Community conversations focus on future progress

Published 10:38 am Monday, September 22, 2014

A group of seven panelists from various fields in Washington Parish Wednesday kicked around ways to improve the quality of life in the parish, aspirations for their community and roadblocks toward reaching those goals during a Community Conversation at the Washington Parish Economic Development Office in Franklinton.

The event was hosted by United Way of Southeast Louisiana. United Way of Southeast Louisiana Executive Vice President Beth Terry moderated the event and kept the panelists thinking by asking pointed questions throughout the discussion.

Panelists included Washington Parish Librarian Al Barron, Washington Economic Development Foundation Executive Director Ryan Seal, Michelle Palmer with Lutheran Disaster Services, Parish Homeland Security Director Tommy Thiebaud, Franklinton Chamber of Commerce Executive Director Linda Crain and Clerk of Court employees Myrna Schilling and Susan Felker.

A common theme among the panelists was a return to the simpler life like when they were growing up.

“I want a community where my kids and grandkids can live here and be profitable one panelist said. “Without young people, we’re not going to be a community. The traditional values is a charm of the community.”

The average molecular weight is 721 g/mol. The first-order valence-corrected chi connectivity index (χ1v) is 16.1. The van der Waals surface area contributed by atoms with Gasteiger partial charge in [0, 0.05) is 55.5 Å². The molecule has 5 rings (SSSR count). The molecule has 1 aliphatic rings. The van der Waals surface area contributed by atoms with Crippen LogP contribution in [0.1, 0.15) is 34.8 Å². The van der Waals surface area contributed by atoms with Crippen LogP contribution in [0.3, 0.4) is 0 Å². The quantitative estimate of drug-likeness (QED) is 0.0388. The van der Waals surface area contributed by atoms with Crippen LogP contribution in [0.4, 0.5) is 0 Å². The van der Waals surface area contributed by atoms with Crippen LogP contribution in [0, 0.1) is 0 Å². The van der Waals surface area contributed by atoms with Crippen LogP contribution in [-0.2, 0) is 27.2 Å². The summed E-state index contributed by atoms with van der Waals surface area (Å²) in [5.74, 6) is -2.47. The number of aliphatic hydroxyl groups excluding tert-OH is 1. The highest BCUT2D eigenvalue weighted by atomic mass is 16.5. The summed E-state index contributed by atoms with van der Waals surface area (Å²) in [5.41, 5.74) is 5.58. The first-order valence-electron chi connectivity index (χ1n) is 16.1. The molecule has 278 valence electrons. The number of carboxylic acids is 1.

Another panelist agreed.

“The thing I miss most from my high school years are the dairy farms,” he said. “It’s nice to look at cows standing in the field. We want to maintain that, but get economic development, also.”

One panelist said he felt the public school system is partly responsible for area’s woes.

“If we look at things within a 150-mile radius of where we are, you’ll see St. Tammany, Livingston, Ascension parishes and Zachary’s schools are thriving. Education for the families you want to attract to the area is vital,” he said. “When you have education growth, you have more people to pay taxes.”

A panelist brought up the lack of community centers in her area.

“We’re losing out so much by not having a place to go,” she said. “Our children and grandchildren deserve a place to go play ball. In Washington Parish, we need to help family-oriented activities.”

Panelists blamed drugs, lack of family values, mistrust of politicians and other problems for hindering growth.

“You’ve got to create an environment where families want to live and can do business here,” a panelist said.

“People have to value education at home first,” another panelist said. “It has to start at home. People like rural areas. They just don’t want new people moving in.”

One panelist said being poor is more of a state of mind.

“Poor is more of a mentality,” he said. “Today, it’s all about what type of gaming system you have.”

Solutions to some of the problems panelists discussed included more recreational opportunities, area food banks modeled after successful food banks in the region and improved mental health and drug treatment facilities and balancing rural living and economic growth.